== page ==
This is the third part in my series of articles looking at building an Nginx server on the Media Temple VE service. We currently have a working Nginx installation and a domain name pointed at the server, and in the last step, we installed MySQL and created a first database to store our CMS data.
In this phase of the installation, we'll be installing PHP-FPM to handle the PHP from WordPress or Drupal. We'll be working mostly from the guide on Media Temple's knowledge base, coupled with some tuning parameters from EndOfWeb.
Installing PHP-FPM is quite a straightforward process - just a matter of following some simple aptitude requests, then making some small edits to the configuration file to fit our server.
Let's get started:
Add the right repositories!
sudo aptitude install python-software-properties
sudo add-apt-repository ppa:brianmercer/php
Next, run this command to update your repositories list:
sudo aptitude -y update
Install the required software
Now that we've got our additional repository ready, time to install the necessary components. Run the following commands - the first two download and install the software, the last one starts the php5-fpm service:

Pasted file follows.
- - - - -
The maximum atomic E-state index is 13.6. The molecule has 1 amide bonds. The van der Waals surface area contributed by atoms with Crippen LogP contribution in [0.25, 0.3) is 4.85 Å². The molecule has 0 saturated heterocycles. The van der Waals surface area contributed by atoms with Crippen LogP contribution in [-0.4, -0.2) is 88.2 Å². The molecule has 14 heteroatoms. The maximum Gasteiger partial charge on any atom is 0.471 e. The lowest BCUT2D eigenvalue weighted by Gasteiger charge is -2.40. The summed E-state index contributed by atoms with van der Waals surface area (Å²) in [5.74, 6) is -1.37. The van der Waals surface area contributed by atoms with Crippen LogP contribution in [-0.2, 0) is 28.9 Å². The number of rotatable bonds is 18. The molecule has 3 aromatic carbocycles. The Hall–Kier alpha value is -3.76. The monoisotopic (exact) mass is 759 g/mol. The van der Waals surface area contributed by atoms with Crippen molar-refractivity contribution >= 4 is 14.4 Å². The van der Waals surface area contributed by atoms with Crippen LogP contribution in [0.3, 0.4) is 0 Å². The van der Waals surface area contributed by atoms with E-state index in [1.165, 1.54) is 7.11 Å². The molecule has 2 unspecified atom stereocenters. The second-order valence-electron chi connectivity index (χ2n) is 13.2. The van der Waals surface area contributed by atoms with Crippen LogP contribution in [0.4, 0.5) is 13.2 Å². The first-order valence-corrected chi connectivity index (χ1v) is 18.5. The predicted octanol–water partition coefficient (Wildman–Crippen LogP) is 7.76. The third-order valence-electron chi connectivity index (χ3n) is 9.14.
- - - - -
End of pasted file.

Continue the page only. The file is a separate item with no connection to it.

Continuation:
sudo aptitude -y install php5-cli php5-common php5-mysql php5-suhosin php5-gd
sudo aptitude -y install php5-fpm php5-cgi php-pear php5-memcache php-apc
sudo service php5-fpm start
Tuning the PHP-FPM service
Jump to the fpm directory and edit the php5-fpm.conf file to tune the service. Luckily, the tutorial at EndOfWeb is based on a 512 (ve) server, which is what I'm running, so let's just apply those settings. Open the config file -
sudo nano php5-fpm.conf
Edit the following settings. I found that in my default configuration, the pm value was set to static, therefore all the other settings were commented out. So, don't forget to uncomment the settings before changing them!
pm = dynamic
pm.max_children = 8
pm.start_servers = 2
pm.min_spare_servers = 2
pm.max_spare_servers = 3
pm.max_requests = 500
And naturally, restart the php5-fpm service when you're done.
At this point, we've got all the necessary components to run a PHP-based application from our Nginx server - Nginx, MySQL and PHP. They call this an LNMP stack (as opposed to LAMP).
Of course, that would be a tiny bit too simplistic, so in my next article I'm going to be looking at how Nginx handles virtual servers so that we can serve more than one site from our (ve) server.